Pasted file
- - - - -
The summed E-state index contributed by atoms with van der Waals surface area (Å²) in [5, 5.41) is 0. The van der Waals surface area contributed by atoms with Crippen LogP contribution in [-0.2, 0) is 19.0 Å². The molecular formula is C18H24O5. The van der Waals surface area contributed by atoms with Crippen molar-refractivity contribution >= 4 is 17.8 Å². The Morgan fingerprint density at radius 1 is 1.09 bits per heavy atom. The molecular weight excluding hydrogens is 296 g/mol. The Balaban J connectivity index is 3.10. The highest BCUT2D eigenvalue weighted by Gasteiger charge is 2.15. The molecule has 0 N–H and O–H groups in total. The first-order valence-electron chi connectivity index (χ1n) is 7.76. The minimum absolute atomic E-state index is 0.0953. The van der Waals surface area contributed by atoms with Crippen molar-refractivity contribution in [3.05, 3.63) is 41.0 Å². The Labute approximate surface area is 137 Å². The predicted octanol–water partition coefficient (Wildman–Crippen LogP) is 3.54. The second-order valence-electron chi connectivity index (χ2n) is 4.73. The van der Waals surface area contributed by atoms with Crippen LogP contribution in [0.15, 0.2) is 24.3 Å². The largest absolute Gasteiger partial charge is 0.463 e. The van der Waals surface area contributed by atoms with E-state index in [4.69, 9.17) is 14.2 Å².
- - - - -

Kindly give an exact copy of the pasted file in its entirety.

The summed E-state index contributed by atoms with van der Waals surface area (Å²) in [5, 5.41) is 0. The van der Waals surface area contributed by atoms with Crippen LogP contribution in [-0.2, 0) is 19.0 Å². The molecular formula is C18H24O5. The van der Waals surface area contributed by atoms with Crippen molar-refractivity contribution >= 4 is 17.8 Å². The Morgan fingerprint density at radius 1 is 1.09 bits per heavy atom. The molecular weight excluding hydrogens is 296 g/mol. The Balaban J connectivity index is 3.10. The highest BCUT2D eigenvalue weighted by Gasteiger charge is 2.15. The molecule has 0 N–H and O–H groups in total. The first-order valence-electron chi connectivity index (χ1n) is 7.76. The minimum absolute atomic E-state index is 0.0953. The van der Waals surface area contributed by atoms with Crippen molar-refractivity contribution in [3.05, 3.63) is 41.0 Å². The Labute approximate surface area is 137 Å². The predicted octanol–water partition coefficient (Wildman–Crippen LogP) is 3.54. The second-order valence-electron chi connectivity index (χ2n) is 4.73. The van der Waals surface area contributed by atoms with Crippen LogP contribution in [0.15, 0.2) is 24.3 Å². The largest absolute Gasteiger partial charge is 0.463 e. The van der Waals surface area contributed by atoms with E-state index in [4.69, 9.17) is 14.2 Å².